- #1

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[tex]V(r) = \frac{k}{r^2}[/tex]

using classical mechanics?

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- Thread starter Logarythmic
- Start date

- #1

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[tex]V(r) = \frac{k}{r^2}[/tex]

using classical mechanics?

- #2

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Just mimick the computations.

Daniel.

- #3

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- #4

- 13,128

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Appendix #9 from Max Born's "Atomic Physics" is the first i could come up with.

Daniel.

Daniel.

- #5

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Well, that book is not a part of my collection so can you help me in any other way? ;)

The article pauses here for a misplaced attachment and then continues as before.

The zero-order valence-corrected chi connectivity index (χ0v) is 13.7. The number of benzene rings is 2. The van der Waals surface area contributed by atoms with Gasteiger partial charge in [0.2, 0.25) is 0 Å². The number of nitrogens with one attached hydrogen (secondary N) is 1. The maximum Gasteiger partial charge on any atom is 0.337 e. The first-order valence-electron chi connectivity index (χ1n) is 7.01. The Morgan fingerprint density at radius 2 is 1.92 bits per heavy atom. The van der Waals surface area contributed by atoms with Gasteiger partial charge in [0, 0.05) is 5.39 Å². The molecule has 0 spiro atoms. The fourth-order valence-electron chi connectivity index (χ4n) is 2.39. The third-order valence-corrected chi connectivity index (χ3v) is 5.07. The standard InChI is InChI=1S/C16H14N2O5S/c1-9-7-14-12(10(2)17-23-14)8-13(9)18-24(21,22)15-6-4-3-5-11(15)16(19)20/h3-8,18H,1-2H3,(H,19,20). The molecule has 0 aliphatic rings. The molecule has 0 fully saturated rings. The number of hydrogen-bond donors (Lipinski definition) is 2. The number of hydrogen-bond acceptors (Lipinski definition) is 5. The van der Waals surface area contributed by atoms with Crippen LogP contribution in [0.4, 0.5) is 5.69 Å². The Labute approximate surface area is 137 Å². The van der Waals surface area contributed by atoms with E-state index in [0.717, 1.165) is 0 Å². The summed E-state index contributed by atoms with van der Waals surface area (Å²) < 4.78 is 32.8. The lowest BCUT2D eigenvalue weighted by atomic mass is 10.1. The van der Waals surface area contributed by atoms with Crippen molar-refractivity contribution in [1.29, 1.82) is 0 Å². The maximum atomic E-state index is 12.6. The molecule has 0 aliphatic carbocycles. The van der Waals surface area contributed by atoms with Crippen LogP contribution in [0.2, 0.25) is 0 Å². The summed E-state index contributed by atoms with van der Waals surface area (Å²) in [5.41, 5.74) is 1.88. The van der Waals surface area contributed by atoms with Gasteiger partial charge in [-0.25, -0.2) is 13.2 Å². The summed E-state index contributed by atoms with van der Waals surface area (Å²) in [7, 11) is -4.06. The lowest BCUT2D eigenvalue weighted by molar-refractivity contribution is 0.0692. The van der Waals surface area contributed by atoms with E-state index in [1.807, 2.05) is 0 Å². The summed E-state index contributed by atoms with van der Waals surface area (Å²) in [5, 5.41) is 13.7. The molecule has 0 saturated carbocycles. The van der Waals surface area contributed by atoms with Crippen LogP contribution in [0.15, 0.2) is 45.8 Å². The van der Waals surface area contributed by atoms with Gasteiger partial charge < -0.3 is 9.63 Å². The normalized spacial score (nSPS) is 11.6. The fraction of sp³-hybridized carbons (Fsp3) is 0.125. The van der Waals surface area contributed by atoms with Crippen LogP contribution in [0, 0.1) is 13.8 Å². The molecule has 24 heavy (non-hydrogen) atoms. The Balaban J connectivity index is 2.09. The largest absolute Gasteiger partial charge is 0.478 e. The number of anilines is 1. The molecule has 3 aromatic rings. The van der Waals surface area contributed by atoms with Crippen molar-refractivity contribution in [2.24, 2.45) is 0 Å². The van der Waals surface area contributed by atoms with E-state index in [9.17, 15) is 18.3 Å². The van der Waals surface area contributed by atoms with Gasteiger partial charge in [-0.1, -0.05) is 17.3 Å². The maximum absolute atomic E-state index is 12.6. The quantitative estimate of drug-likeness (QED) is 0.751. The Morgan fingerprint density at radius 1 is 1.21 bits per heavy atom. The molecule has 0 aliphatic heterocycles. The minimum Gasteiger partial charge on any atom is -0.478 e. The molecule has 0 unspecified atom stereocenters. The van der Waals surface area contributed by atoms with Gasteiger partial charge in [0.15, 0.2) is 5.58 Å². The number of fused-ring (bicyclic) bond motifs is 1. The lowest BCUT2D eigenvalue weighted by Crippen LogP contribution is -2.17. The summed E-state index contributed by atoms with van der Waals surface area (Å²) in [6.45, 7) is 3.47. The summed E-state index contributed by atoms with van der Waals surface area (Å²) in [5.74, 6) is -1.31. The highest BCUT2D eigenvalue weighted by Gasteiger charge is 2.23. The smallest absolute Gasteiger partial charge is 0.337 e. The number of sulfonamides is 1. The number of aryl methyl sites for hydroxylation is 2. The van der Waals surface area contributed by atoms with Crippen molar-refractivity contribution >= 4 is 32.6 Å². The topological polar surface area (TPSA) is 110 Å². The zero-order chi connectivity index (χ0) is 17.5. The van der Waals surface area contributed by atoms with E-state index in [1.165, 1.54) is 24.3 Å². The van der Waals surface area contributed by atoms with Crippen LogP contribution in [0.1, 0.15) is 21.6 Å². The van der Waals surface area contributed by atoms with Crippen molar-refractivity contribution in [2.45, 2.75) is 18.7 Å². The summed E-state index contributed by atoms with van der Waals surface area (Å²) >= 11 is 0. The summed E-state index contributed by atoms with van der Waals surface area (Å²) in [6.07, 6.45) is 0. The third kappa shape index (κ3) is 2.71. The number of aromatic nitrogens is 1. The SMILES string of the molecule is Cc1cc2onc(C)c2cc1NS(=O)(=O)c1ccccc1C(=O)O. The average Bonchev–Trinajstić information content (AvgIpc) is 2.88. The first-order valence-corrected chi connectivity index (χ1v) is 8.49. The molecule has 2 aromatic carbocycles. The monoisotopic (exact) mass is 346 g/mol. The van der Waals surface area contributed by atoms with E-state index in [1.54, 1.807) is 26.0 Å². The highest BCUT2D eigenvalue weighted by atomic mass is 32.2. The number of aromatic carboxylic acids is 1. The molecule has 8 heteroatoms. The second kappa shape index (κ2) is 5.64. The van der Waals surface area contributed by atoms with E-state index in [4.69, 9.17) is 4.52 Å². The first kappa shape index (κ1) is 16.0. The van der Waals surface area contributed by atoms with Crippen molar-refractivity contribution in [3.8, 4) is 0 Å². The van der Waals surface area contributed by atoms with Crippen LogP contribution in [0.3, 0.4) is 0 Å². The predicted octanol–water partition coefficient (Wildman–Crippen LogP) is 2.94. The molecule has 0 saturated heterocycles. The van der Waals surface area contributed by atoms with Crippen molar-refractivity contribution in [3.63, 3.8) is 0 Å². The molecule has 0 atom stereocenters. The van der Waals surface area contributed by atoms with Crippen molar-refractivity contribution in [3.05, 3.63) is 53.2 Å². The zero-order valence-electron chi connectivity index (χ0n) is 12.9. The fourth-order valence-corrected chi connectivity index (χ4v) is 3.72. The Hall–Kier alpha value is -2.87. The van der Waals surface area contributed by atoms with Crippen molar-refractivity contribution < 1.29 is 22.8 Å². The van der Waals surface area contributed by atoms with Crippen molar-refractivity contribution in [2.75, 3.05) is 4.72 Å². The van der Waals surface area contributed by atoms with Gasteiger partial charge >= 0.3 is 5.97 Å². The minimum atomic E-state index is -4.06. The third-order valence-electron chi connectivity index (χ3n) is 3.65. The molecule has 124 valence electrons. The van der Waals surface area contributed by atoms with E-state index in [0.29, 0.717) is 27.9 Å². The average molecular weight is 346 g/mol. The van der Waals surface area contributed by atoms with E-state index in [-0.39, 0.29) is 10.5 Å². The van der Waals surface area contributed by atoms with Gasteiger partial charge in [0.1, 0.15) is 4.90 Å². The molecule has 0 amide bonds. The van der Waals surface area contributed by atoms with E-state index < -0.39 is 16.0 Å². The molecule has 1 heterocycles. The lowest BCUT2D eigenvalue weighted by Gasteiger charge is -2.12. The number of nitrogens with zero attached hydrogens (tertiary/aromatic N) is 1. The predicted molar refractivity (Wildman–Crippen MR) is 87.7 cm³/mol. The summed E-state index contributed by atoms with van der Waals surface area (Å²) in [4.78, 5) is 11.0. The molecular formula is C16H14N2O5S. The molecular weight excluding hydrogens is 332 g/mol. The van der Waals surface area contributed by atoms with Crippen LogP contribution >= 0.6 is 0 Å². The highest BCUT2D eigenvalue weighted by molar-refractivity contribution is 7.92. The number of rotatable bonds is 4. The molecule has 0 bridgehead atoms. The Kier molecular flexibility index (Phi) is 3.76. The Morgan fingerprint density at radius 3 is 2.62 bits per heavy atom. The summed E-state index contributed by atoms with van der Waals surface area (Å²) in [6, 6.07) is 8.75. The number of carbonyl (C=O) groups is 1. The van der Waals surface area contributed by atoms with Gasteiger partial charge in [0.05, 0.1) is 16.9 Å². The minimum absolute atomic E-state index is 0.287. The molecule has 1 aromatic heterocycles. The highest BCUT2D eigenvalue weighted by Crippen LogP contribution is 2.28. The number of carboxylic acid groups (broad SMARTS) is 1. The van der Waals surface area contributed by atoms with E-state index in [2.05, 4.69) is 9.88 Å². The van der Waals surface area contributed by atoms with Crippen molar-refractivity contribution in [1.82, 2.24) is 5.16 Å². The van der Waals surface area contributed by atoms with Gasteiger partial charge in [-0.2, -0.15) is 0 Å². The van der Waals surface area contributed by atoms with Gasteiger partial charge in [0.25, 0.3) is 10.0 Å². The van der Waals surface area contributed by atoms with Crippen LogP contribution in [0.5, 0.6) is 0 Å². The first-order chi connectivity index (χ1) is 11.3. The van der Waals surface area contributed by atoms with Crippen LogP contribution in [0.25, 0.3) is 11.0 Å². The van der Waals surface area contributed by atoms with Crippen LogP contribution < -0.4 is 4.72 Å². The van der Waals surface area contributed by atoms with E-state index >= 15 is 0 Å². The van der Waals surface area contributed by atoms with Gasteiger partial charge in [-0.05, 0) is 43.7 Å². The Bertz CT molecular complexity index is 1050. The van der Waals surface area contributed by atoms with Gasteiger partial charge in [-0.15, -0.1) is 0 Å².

- #6

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Google for it. Here http://www.du.edu/~jcalvert/phys/ruther.htm

http://www2.kutl.kyushu-u.ac.jp/seminar/MicroWorld1_E/Part2_E/P25_E/Rutherford_scattering_E.htm [Broken]

Daniel.

http://www2.kutl.kyushu-u.ac.jp/seminar/MicroWorld1_E/Part2_E/P25_E/Rutherford_scattering_E.htm [Broken]

Daniel.

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- #7

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Sorry, I can't figure this out. This is an inverse qubic force, not an inverse square force.

- #8

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Yes, but the technique is the same.

Daniel.

Daniel.

- #9

Meir Achuz

Science Advisor

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Goldstein's "Classical Mechanics" derives the Rutherford cross section.

- #10

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That's the book I'm using but it seems like I don't understand it.

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